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Kootenay surveyor commemorated

Author Jay Sherwood will present his work at Touchstones on October 2.

While Jay Sherwood was researching the latest book in his series on historical Kootenay surveyor Frank Swannell, he travelled to Nelson to find some of the landmarks depicted in the century-old photographs he’d pulled out of the BC Archives.

“Swannell took wonderful photos of Nelson. The people at the museum were able to identify where he had taken his photos from, and then I went to those places to compare.”

Sherwood stood at Central School and gazed at the same landscape, comparing the differences. He said it was almost like traveling back in time.

“I really do feel like you have a connection when you hold up the photograph and go ‘I’m in the same spot’. You can look at the landscape and see how it’s changed. You realize the ruggedness of the land, the remoteness. Until you see the photographs, it’s hard to imagine.”

Swannell did extensive research on his book Surveying Southern British Columbia, which is the fourth and final in his series on Swannell. It contains 150 stunning photographs that portray human settlement and untamed wilderness in what were the most remote areas of the province, including photos of Cranbrook, Nelson, and other towns in the Kootenays.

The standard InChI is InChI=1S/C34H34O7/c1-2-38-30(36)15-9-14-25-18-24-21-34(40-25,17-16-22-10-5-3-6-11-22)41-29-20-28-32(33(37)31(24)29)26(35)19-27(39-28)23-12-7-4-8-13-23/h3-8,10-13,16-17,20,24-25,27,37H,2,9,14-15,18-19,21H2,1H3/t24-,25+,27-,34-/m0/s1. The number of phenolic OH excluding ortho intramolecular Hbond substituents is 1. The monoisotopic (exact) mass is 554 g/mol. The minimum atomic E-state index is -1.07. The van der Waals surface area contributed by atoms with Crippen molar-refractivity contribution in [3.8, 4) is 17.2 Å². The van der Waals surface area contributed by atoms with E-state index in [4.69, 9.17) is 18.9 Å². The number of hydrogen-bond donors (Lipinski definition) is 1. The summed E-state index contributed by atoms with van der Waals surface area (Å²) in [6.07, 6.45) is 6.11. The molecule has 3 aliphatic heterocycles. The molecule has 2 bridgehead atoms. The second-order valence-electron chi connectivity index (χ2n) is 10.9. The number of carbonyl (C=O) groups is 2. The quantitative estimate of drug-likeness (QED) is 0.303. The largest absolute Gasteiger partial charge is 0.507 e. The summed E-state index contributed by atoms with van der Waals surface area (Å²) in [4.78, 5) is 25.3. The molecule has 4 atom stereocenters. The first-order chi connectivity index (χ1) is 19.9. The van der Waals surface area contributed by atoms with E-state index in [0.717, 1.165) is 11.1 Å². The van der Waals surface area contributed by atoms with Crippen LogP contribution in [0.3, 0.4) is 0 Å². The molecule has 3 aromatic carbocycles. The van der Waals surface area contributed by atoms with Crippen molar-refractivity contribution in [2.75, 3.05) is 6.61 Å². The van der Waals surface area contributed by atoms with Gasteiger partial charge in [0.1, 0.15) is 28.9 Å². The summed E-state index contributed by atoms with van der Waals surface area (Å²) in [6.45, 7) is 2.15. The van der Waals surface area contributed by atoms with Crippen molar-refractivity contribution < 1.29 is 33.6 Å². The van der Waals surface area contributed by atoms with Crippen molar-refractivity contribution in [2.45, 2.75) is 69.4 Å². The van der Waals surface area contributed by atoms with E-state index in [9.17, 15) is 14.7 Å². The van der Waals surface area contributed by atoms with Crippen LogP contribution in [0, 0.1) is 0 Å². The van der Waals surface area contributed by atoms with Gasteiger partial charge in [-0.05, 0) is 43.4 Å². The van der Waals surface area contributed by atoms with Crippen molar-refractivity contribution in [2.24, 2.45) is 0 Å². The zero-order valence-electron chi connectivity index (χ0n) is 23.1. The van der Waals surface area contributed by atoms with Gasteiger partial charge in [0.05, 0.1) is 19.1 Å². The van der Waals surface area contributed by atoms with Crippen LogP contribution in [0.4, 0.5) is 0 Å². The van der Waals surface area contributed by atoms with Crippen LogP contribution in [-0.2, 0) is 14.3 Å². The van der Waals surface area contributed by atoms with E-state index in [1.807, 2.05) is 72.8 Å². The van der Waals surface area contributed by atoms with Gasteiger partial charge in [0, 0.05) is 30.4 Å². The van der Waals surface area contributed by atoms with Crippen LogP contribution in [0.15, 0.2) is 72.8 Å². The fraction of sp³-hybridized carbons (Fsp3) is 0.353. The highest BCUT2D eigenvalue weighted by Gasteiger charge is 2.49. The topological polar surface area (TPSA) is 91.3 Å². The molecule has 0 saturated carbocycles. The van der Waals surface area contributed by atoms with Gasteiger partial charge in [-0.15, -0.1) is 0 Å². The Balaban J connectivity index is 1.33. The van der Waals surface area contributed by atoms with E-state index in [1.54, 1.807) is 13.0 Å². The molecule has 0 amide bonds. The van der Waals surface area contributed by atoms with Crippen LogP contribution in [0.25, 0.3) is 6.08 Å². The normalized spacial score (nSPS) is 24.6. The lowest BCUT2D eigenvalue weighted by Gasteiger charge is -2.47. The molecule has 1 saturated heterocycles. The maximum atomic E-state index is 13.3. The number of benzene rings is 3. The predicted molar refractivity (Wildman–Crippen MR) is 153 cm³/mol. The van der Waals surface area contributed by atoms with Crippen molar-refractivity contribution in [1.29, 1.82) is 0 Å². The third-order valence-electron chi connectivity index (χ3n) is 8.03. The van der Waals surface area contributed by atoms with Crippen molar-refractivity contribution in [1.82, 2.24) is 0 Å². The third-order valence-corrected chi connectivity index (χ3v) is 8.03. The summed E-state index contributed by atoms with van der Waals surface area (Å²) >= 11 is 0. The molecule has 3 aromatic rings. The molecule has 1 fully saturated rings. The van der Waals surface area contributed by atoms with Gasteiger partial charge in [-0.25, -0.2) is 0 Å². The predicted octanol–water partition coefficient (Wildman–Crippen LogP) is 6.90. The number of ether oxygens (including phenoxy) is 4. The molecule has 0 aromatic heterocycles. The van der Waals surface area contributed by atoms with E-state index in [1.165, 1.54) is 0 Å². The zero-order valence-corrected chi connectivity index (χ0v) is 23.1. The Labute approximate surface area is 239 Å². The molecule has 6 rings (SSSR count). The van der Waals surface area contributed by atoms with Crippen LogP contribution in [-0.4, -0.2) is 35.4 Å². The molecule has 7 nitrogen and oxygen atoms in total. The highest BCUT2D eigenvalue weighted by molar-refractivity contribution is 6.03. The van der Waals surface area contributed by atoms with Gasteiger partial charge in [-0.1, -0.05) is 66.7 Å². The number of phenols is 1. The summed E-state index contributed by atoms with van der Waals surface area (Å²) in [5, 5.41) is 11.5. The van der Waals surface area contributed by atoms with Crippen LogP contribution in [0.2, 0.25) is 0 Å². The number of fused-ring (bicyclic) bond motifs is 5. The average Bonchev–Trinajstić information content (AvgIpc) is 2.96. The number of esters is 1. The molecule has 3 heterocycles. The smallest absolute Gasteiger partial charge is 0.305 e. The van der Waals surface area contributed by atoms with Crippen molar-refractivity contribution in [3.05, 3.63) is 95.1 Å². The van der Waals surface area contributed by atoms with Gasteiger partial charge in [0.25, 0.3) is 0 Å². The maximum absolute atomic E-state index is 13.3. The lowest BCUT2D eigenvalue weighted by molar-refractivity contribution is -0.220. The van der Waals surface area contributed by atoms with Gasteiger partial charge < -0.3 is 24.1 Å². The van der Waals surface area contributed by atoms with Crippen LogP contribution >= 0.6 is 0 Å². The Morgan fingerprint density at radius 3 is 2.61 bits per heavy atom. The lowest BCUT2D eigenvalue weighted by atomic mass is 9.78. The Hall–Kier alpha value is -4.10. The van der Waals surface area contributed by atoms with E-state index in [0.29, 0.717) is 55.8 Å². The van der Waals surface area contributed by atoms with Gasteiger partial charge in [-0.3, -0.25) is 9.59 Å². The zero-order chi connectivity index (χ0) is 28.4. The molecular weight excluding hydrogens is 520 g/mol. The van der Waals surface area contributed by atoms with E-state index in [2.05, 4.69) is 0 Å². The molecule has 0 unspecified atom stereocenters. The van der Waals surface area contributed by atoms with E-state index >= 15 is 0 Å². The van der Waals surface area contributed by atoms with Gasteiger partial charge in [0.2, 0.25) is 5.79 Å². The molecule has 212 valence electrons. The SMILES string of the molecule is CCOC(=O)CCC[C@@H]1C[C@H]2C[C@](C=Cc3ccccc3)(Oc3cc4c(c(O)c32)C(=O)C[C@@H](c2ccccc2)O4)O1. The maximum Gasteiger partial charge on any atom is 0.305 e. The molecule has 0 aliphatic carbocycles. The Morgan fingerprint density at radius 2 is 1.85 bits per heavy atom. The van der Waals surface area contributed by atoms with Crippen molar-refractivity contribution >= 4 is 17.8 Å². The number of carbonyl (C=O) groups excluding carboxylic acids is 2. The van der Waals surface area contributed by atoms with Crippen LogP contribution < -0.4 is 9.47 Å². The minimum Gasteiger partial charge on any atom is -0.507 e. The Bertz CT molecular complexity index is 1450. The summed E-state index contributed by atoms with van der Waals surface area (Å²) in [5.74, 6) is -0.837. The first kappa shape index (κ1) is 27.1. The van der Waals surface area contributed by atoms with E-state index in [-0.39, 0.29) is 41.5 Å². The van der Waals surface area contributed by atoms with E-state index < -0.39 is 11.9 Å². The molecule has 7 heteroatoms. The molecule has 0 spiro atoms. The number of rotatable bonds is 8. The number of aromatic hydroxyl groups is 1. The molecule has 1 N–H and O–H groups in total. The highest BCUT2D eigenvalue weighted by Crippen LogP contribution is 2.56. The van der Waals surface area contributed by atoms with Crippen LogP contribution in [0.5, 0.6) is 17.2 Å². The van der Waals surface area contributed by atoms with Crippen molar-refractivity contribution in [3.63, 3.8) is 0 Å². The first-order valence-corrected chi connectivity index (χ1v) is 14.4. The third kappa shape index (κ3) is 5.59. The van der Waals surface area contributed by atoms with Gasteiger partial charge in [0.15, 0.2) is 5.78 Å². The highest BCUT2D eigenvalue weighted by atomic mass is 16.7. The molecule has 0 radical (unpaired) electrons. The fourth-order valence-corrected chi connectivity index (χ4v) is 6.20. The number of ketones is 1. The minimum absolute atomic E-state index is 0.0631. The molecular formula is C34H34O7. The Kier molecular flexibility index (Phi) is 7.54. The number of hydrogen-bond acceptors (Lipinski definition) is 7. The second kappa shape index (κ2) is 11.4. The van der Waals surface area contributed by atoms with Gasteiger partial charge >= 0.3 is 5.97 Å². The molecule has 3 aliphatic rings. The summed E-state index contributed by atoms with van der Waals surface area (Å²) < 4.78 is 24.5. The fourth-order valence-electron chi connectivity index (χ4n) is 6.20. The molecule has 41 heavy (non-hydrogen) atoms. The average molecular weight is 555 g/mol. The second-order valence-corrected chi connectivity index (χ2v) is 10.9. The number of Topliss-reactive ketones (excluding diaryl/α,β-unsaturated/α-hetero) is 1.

Sherwood also includes excerpts from courtship letters sent to a love interest named Ada Driver.

“Some of his diaries from that era aren’t as complete as the others, but in these letters there are very good descriptions of surveying around 1902, 1903. You can definitely tell he’s in love with her,” he said.

Swannell’s work had a significant impact on events that shaped our province’s history including the search for oil, the Pacific cable survey, the early timber license surveys for the pulp and paper mill at Ocean Falls and the controversial CPR land grants through southern BC.

Sherwood will be presenting at libraries and museums across the Kootenays.

His Nelson show will take place at Touchstones on Thursday. The show will be approximately an hour long, and he will read excerpts and show historical photographs.

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